Previously, one of the best ways to stay encouraged is to start serving. Serving allows us to stop thinking about our own problems and challenges — and to stop being selfish and self-absorbed (the natural tendency) — and to focus instead on the needs and wellbeing of others. Hence, it’s a great antidote to depression. It also helps us to become the selfless individuals God designed us to be, fulfilling the commandment to “love your neighbor as yourself.” (Leviticus 19:18; Matthew 22:39)
Jesus said, “Whoever wants to become great among you must be your servant … just as the Son of Man did not come to be served, but to serve, and to give His life as a ransom for many.” (Matthew 20:26-28 NIV) Again, the Lord Jesus is our example, because He is the quintessential servant.
In his book, Improving Your Serve, Charles Swindoll writes, “You are most godlike when you give.” We totally agree. But please note, “giving” encompasses far more than sharing one’s financial and material resources. We should by all means do that whenever the opportunity arises. And we certainly should give on a regular basis within our local faith communities, as well as to worthy causes and charitable institutions. But “giving” also includes sharing one’s time and talents. It includes the giving of one’s self, by making oneself available — and then being there for others.
Generosity is not a natural tendency, however. Therefore, “giving” is a supernatural act with supernatural repercussions. “…The Lord Jesus himself said: ‘It is more blessed to give than to receive.’” (Acts 20:35 NIV) Again, “giving” is about more than money. Remember, Christ gave His life for us! So precisely what kind of “giving” makes us more godlike?
The kind of giving characterized by Jesus Christ, falls under the broader heading of HOSPITALITY.
Now, before we go any further, hospitality (in the true, Biblical sense) is NOT the same as modern entertaining! To understand the huge difference we direct you to our most recent book, The Heart of an Angel.
Biblical Hospitality expresses the full nature of our Lord: loving, accepting, welcoming, giving, and self-sacrificing. These traits are summed up in a single verse: “For God so loved the world, that he gave His only begotten Son, that whosoever believeth in Him should not perish, but have everlasting life.” (John 3:16 KJB)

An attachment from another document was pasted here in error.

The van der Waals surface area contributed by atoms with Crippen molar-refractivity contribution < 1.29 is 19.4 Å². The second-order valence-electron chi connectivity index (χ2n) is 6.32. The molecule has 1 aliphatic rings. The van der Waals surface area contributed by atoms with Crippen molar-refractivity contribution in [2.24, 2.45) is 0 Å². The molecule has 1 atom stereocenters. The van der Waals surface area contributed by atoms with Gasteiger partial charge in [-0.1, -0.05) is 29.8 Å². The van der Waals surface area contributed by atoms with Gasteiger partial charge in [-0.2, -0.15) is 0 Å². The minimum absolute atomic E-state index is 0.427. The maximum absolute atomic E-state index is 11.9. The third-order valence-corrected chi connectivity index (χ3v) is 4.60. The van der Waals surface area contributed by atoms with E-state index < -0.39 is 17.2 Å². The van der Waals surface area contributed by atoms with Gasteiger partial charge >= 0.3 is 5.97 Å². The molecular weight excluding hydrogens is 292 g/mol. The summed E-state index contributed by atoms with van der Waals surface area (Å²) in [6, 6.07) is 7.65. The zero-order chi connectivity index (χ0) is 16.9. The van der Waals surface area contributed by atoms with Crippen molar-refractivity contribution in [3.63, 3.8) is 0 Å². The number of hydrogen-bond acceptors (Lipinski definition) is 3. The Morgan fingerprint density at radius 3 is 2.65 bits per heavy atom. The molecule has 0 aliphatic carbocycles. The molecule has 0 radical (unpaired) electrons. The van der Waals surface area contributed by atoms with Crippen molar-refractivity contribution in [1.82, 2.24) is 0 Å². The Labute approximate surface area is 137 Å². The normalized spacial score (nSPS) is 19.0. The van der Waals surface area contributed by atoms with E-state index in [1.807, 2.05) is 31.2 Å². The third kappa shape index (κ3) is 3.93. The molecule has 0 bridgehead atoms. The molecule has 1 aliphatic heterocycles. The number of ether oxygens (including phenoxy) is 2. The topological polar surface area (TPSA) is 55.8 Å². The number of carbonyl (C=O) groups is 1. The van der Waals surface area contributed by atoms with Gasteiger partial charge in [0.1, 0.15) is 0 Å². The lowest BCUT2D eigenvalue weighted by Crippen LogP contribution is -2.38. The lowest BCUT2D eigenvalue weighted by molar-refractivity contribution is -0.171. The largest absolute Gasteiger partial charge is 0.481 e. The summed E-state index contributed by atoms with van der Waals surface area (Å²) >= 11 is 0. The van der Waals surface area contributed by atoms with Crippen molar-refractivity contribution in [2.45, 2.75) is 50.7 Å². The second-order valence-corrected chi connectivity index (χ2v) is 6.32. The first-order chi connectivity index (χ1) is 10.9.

Clearly, God welcomes everyone — all of us “whosoever”s! Indeed, the whole message of the Gospel is about a Hospitable Heavenly Father who lays out the welcome mat to Heaven (through His Son Jesus Christ). He invites us in, to become a part of His spiritual family, and welcomes us back to a right relationship with Himself. In fact, the greatest act of hospitality ever demonstrated, was at the Cross, where Christ the promised Messiah and Savior of the world, Yeshua, served Himself as the Passover Lamb! (1 Corinthians 5:7)
Serving goes hand in hand with giving, but both are part of Hospitality. Here’s a definition that ties together these divine attributes:
Biblical Hospitality is an attitude of the heart (love) expressed through a lifestyle of giving and serving. It’s the giving of one’s time, talents, and resources. It’s the giving of oneself!
Both giving and serving involve sacrifice. Face it, serving is almost never convenient, and it’s often not easy. For instance: it’s rarely convenient to visit a coworker in the hospital when the medical facility is several miles out of your way; it’s not easy to purchase a gift for someone’s special occasion when you’d rather spend the money on yourself; and it’s neither easy nor convenient to help out a struggling neighbor with household chores. Such acts of giving and serving generally involve some type of sacrifice. And that’s another reason why being hospitable is also being like Christ.
So why bother? Being hospitable can be as simple as inviting someone over for coffee or tea — but who among us creators and dreamers has the time for that?!?
Well, if you’re too busy to reach out to others, particularly to those closest to you, or to establish and strengthen relationships (the true aim of hospitality), then you’re really too busy! So make some time for giving to (and serving) others. And here’s a sobering thought: Thank God our Heavenly Father is never too busy for us!
Join us next session, for “Hush Up and Be Hospitable.” In the meantime, go now and give!